Abigail Mulligan: Outstanding Graduating International Student

Abigail Mulligan of Thunder Bay, Ontario, Canada is the Outstanding Graduating International Student in the College of Liberal Arts and Sciences. Mulligan is an Honors College student triple-majoring in chemistry with a pre-med concentration; in food science and human nutrition, with a concentration in dietetics; and in zoology. She is minoring in psychology, sustainable food systems and neuroscience. Among her numerous honors is the Charles A. Brautlecht Scholarship, the S.P. Livermore Award, and the Dr. Melanie Gershman-Tewksbury ’77 Scholarship. Her honors thesis is: “The Development of Sustainable, Flax-Integrated, Plastic Composite.” Mulligan has been a student researcher in professor William Gramlich’s laboratory, studying the development of sustainable, flax-integrated biocomposites. She is president of the Nutrition Club, secretary of the UMaine chapter of Kappa Omicron Nu and a 4-H STEM Ambassador. Mulligan also has been a member of the UMaine Swimming and Diving team and was a peer tutor. She plans to attend medical school to pursue a career in pediatric neurosurgery.

What difference has UMaine made in your life and in helping you reach your goals?
UMaine has fostered an environment of academic growth and exploration. In my experience, the administrative staff and professors on campus have shown extensive support for all academic endeavors. These individuals have fostered an environment where academic curiosity and exploration are not only supported, but encouraged. Depth of knowledge and learning has been at the forefront of my academic career as a result. Part of the success I experienced at UMaine is due to the support and guidance of administrative staff and professors who have helped me to navigate an interdisciplinary academic career, the responsibility and grit that accompanies it, as well as the joy and reward this learning can bring.

Have you had an experience at UMaine that has changed or shaped the way you see the world?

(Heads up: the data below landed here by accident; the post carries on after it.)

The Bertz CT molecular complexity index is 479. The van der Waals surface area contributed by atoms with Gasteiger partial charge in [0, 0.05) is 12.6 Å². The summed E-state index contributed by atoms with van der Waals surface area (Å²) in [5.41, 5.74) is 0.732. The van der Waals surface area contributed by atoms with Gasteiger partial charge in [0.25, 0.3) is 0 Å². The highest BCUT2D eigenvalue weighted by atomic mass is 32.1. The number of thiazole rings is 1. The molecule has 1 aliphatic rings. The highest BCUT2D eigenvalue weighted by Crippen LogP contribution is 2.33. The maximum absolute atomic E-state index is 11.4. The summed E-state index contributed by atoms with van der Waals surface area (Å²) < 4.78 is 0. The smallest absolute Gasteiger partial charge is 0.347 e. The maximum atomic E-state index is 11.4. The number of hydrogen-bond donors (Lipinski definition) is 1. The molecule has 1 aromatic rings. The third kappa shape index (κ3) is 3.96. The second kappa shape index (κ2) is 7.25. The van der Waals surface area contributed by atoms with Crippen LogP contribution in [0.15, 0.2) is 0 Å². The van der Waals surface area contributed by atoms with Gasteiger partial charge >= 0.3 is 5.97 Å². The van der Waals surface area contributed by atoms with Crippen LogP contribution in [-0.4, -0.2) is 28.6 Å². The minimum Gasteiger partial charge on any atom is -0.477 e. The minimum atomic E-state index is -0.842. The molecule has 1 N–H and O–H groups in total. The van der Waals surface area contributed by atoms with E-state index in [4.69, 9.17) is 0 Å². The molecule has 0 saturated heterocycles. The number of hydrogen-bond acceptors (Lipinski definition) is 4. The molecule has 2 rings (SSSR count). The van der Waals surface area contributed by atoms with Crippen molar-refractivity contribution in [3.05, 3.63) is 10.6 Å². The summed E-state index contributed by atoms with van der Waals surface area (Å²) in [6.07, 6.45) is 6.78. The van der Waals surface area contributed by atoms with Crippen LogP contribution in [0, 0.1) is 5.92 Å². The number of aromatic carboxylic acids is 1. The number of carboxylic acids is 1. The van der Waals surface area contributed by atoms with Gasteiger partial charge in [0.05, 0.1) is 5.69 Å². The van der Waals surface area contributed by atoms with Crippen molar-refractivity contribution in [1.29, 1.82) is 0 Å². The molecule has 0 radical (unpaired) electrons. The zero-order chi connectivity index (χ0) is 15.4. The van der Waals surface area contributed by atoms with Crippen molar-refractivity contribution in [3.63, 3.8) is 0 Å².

Being able to participate in the courses the Honors College had to offer was formative to my worldview. Sitting at a small table with individuals of diverse backgrounds and diverse perspectives of the world was enriching. It is so rare and so special to work so closely with other students and professors in such a way. I have been so fortunate to not only learn from textbooks, lectures and professors, but my peers as well. Learning of, and engaging with, diversity of thought has changed the way I see the world.

Why UMaine?
The first time I visited UMaine, I knew I would be offered the academic experience I was looking for. The small campus size and subsequent small class sizes offered an intimate learning community and environment that ultimately enriched my undergraduate career. Not only was I able to interact with professors more closely, but I was able to interact with student peers more profoundly than I expected. This exposed me to diverse opinions and perspectives that added a human dimension to my learning, which I immensely value.

How would you define the opportunities for student success at UMaine? Is there any particular initiative, program or set of resources that helped you succeed?

UMaine has numerous resources in place in support of student success. In an academic sense, there are in-class learning assistants available, tutoring resources and learning labs. With respect to an individual’s future success, there are student mentors available and a Career Center available to students. In addition, UMaine supports students’ social success through the encouragement of student organizations and student events, promoting community involvement on campus.

Have you worked closely with a professor or mentor who made your UMaine experience better?

One professor I have worked closely with during my time at UMaine is professor William Gramlich. Dr. Gramlich was my adviser for my honors undergraduate thesis. Dr. Gramlich provided me with the privilege of being able to conduct research, as well as the privilege of learning from him. Dr. Gramlich has provided me with a plethora of knowledge that not only supports me as an academic, but at an individual level as well. Working with him has been a privilege. In addition, Jennie Woodard of the Honors College definitely enhanced my experience at UMaine. Jennie brought about the humanity of academia and life beyond the classroom. She also offered unconditional support and companionship throughout my undergraduate career.

What advice do you have for incoming students to help them get off to the best start academically?
My advice for incoming students to help them get to the best start academically is to pursue what you enjoy! Learning is so much easier when it is about something you are passionate about. UMaine has many diverse course options that meet any academic prowess. Aside from this, there are many organizations on campus that support diverse learning as well. Engaging with individuals of the same interests will only be conducive to academic success, whether it be in courses or student organizations.

Contact: Margaret Nagle, nagle@maine.edu